Yogurt and Gut Health: Functional Personal Injury Team
Yogurt is a dairy product made by the bacterial fermentation of milk. The bacteria used are called yogurt cultures, which ferment lactose, which is the natural sugar found in milk. This process produces lactic acid that causes milk proteins to curdle, giving yogurt its flavor and texture. It can be made from all types of milk. Although research is ongoing, the benefits of adding yogurt to one’s nutrition plan can improve overall health, including improved bone health, circulation, immune system function, and probiotics/healthy bacteria that improve digestion and gut health.
Yogurt comes from milk that varies; some are made from skim and fat-free, whereas whole milk is full-fat. Other nutrients include calcium, vitamin B-2, vitamin B-12, potassium, and magnesium. More research is needed, but there is some evidence that active cultures can help certain gastrointestinal conditions, including:
- Inflammatory bowel disease
- Lactose intolerance
- H. pylori infection
- Colon cancer
The benefits are thought to be due to the:
- Changes in the microbiota of the gut.
- The faster time food takes to circulate through the bowels.
- Immune system improvement.
Yogurt is rich in protein and healthy fats, which makes it very filling. Both of these nutrients are key to feeling full for longer. A study found consuming high-protein Greek yogurt in the afternoon resulted in less hunger, increased fullness and delayed the need to eat before dinner.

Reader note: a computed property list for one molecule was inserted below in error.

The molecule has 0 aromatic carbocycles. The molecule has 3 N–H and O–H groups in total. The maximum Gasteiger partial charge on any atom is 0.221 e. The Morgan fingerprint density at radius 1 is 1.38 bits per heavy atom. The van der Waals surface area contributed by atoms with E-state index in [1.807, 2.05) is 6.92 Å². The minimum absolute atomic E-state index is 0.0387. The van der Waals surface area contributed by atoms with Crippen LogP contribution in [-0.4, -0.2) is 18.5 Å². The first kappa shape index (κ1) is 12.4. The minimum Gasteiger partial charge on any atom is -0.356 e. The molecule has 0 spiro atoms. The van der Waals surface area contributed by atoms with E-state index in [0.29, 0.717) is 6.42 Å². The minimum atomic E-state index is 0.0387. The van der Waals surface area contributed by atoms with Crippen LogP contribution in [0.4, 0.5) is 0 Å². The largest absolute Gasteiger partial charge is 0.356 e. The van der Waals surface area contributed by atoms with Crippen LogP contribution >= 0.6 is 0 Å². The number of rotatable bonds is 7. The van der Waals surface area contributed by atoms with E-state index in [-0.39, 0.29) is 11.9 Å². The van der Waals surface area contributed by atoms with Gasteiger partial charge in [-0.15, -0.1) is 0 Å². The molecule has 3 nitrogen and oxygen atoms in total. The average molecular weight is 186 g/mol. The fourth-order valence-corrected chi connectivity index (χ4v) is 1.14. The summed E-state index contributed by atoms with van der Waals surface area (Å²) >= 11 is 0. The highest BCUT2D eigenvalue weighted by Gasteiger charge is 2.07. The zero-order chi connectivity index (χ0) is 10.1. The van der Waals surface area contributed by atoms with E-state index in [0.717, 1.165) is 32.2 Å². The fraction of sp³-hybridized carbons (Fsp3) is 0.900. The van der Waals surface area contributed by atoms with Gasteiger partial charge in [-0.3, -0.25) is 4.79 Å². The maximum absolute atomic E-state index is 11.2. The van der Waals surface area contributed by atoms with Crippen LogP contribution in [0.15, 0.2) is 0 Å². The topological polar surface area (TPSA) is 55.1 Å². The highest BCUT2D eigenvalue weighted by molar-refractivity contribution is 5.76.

- Look for brands that say living cultures or contain active cultures.
- Probiotics help regulate bowel movements, combat infections, and restore balance to the digestive system.
- Different cultures are thought to have various benefits.
- Look for yogurts that are unflavored and low or no sugar.
- Yogurt naturally contains about six to eight grams of sugar
- Add toppings and fruit for flavor and sweetness.
Use in Recipes
- Yogurt can be used as a substitute ingredient in a variety of recipes.
- Plain yogurt can substitute for sour cream.
- It can replace the fat, oil, and/or butter in muffin, brownie, or cake recipes.
Speak with a nutritionist and health coach to find out if yogurt would be beneficial. Nutritionists work with individuals to find the best foods for their body type, age, and health condition, explain how different foods impact the body, and what foods to avoid.
Andoh, Akira. “Physiological Role of Gut Microbiota for Maintaining Human Health.” Digestion vol. 93,3 (2016): 176-81. doi:10.1159/000444066
Bull, Matthew J, and Nigel T Plummer. “Part 1: The Human Gut Microbiome in Health and Disease.” Integrative medicine (Encinitas, Calif.) vol. 13,6 (2014): 17-22.
Cleveland Clinic: “Which Yogurt is Right For You?” “Why — and When — You Should Include Probiotics in Your Diet.”
Jandhyala, Sai Manasa, et al. “Role of the normal gut microbiota.” World journal of gastroenterology vol. 21,29 (2015): 8787-803. doi:10.3748/wjg.v21.i29.8787
Le Roy, C.I., Kurilshikov, A., Leeming, E.R. et al. Yoghurt consumption is associated with changes in the composition of the human gut microbiome and metabolome. BMC Microbiol 22, 39 (2022). doi.org/10.1186/s12866-021-02364-2
Wu, Hsin-Jung, and Eric Wu. “The role of gut microbiota in immune homeostasis and autoimmunity.” Gut microbes vol. 3,1 (2012): 4-14. doi:10.4161/gmic.19320
The information herein on "Yogurt and Gut Health: Functional Personal Injury Team" is not intended to replace a one-on-one relationship with a qualified health care professional, or licensed physician, and is not medical advice. We encourage you to make your own healthcare decisions based on your research and partnership with a qualified healthcare professional.
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